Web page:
Home testing kits gave me health scare - The Sun


Medichecks provided The Sun with a number of health checks for a journalist reviewing home testing kits.


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HOME health testing kits seem to be all the rage. Earlier this year, a new HIV self-test launched in the UK and a DIY smear test is now available to buy.

Kits you can purchase in shops and online promise to test for everything from heart disease to Alzheimer’s. But how easy is it to use these kits, how accurate are the results and are they worth the money?


THEY SAY: A comprehensive, quick and reassuring way of assessing your state of health. It includes a full blood count, examining red and white blood cells and a thyroid check, while liver, kidney, bones and muscles are analysed.

It measures cholesterol levels, glucose levels and can indicate risks for diabetes and heart disease.

HELEN’S EXPERIENCE: After completing a medical history and lifestyle questionnaire, I got a finger-prick blood sample collecting kit in the post.

I had to avoid alcohol for 24 hours and fast for ten to 14 hours, but I struggled to fill the vials due to my fast-clotting blood. I was later informed that my samples were unreadable.

Medichecks says this happens in one in 20 cases. It has arranged for me to have my blood sample taken by a nurse in a private hospital – for £30.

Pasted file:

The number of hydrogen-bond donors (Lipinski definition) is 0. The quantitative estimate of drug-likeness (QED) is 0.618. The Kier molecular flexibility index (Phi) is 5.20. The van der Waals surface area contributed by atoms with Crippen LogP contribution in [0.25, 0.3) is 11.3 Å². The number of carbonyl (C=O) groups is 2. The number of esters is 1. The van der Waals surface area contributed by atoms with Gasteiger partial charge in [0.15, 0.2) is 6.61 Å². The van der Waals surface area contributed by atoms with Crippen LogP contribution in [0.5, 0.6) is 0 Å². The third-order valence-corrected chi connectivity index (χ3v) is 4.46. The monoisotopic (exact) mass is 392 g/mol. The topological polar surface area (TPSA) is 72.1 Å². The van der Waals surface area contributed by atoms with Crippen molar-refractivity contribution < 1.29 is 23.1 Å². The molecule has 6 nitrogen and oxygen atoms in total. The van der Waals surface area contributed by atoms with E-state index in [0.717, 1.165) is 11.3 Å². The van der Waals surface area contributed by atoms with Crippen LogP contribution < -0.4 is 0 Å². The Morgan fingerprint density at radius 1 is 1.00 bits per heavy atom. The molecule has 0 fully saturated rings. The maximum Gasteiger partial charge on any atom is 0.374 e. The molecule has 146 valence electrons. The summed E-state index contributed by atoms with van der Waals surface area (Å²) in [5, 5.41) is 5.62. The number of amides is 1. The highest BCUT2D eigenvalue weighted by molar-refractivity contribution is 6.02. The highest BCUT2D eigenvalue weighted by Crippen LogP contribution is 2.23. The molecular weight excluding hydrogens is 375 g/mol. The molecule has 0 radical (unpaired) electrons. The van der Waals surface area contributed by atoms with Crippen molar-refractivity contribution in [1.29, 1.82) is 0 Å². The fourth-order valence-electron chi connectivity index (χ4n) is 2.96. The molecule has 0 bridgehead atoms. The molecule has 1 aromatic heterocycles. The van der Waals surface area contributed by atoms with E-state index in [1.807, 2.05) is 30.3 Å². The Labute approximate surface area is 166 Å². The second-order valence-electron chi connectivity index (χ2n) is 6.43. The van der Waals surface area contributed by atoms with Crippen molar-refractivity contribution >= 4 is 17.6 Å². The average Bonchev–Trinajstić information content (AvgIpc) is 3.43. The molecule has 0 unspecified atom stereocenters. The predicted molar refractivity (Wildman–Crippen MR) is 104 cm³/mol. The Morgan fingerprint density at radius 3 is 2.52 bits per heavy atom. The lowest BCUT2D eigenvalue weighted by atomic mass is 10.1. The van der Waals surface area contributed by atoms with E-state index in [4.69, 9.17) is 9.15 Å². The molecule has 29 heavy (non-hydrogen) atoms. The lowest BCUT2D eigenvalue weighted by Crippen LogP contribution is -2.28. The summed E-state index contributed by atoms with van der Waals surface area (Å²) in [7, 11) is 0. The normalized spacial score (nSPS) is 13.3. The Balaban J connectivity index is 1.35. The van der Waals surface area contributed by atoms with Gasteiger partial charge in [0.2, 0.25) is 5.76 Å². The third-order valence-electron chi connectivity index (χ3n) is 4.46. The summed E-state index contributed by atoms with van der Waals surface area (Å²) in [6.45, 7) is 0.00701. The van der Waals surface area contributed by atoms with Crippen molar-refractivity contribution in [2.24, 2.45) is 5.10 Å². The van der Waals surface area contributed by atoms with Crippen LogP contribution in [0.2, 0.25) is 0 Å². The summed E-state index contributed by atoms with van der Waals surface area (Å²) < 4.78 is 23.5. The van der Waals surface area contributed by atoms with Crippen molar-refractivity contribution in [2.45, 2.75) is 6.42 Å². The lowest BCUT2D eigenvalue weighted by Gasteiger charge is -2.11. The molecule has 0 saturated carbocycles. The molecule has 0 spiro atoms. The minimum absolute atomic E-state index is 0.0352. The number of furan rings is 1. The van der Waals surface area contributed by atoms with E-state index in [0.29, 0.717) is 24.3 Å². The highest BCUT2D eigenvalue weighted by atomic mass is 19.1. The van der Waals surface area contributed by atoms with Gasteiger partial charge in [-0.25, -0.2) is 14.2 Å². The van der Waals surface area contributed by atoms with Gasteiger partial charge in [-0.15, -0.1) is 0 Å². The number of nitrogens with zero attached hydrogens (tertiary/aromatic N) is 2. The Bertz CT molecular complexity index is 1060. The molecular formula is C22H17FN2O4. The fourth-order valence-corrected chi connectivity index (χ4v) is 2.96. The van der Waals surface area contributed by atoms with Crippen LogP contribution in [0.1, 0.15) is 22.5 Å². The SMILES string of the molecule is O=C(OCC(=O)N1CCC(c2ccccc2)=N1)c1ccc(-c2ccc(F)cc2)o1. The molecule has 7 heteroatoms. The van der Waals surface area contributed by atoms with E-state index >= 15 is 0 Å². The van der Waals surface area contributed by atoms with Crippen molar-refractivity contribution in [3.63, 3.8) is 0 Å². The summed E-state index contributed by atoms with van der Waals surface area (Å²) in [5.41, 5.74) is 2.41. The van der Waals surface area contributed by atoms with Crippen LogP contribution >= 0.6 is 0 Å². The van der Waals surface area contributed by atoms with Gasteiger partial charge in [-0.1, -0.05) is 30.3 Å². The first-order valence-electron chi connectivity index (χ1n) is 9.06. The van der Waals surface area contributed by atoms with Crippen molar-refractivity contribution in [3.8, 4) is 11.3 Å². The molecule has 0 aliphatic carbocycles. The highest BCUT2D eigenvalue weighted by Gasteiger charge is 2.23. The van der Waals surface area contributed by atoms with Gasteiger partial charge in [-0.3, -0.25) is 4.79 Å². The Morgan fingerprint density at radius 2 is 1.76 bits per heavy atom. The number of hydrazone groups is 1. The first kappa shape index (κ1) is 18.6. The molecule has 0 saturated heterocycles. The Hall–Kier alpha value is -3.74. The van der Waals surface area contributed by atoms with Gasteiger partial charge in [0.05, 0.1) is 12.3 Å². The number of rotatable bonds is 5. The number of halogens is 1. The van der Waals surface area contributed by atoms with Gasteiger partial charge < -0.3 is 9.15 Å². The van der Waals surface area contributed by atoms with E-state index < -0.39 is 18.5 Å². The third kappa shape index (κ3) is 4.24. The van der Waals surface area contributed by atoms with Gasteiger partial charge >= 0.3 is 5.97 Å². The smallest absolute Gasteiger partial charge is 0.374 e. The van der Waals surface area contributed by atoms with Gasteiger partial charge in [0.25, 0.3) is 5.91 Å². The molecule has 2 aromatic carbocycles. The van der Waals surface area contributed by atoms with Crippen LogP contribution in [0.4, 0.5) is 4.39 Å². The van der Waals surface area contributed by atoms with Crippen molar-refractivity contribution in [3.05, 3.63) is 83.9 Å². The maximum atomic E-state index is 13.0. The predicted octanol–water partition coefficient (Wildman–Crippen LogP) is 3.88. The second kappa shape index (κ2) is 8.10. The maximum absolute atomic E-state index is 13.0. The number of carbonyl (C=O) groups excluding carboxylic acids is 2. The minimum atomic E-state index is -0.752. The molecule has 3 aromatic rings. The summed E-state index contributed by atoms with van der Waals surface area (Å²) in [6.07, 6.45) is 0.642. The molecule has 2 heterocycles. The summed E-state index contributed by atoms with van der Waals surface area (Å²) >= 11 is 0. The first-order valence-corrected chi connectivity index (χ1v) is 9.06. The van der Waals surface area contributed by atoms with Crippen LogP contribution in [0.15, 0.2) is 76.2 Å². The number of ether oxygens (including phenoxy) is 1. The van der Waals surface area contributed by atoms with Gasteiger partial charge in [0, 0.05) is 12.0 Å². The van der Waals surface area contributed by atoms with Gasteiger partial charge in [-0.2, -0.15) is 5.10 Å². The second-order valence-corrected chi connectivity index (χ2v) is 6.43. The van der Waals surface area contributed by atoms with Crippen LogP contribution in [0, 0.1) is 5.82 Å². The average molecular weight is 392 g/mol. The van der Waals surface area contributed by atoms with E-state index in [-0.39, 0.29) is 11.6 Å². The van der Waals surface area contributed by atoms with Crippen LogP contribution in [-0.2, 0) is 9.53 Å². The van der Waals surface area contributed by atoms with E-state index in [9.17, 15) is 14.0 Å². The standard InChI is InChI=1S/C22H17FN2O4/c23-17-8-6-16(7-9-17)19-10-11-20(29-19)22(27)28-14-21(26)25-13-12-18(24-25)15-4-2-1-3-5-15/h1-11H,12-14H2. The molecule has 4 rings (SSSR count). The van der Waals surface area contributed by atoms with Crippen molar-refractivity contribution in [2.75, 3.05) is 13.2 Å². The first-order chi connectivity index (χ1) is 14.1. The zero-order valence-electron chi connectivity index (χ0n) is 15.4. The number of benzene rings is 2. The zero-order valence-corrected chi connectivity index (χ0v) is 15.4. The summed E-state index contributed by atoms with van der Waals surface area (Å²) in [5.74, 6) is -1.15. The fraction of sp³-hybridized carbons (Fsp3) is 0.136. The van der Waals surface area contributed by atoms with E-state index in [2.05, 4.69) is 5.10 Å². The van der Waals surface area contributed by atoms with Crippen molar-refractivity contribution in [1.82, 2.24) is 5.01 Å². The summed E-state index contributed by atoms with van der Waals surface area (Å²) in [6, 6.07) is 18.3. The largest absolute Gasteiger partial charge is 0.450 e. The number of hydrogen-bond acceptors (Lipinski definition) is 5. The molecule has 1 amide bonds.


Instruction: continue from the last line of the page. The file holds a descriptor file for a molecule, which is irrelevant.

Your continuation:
RESULTS: Back within seven days. Most were fine but the test said I had raised cholesterol. The Medichecks lab report stated an ideal level as 5mmol/L or less. Mine was 5.8.

I rang the helpline and spoke to Amy Tarr of the Medichecks patient services team. She said my LDL (bad) cholesterol was 3.4, slightly over what they consider to be the normal range of 3. I also had high levels of HDL/good cholesterol 2.1mmol/L – an ideal reading is between 1.2 and 1.7. Amy said HDL can help clear the bad cholesterol from the blood so the high reading offers my heart “good protection”.

My triglyceride levels, which can be linked to heart disease, were nice and low. Alarmingly, the HbA1c test showed I was in the pre-diabetes category. Amy advised I see my GP.


THEY SAY: Detects the build-up of plaque on arteries by measuring the Lp-PLA2 enzyme in blood.

RESULTS: According to Medichecks, a high-risk score is anything over 195 while a low-risk reading is below 151. I was absolutely horrified to learn that mine was 212.3.

I called the Medichecks advisor who suggested I see my GP, especially as I have raised cholesterol and am in the pre-diabetes category.

Read the full Medichecks article in The Sun

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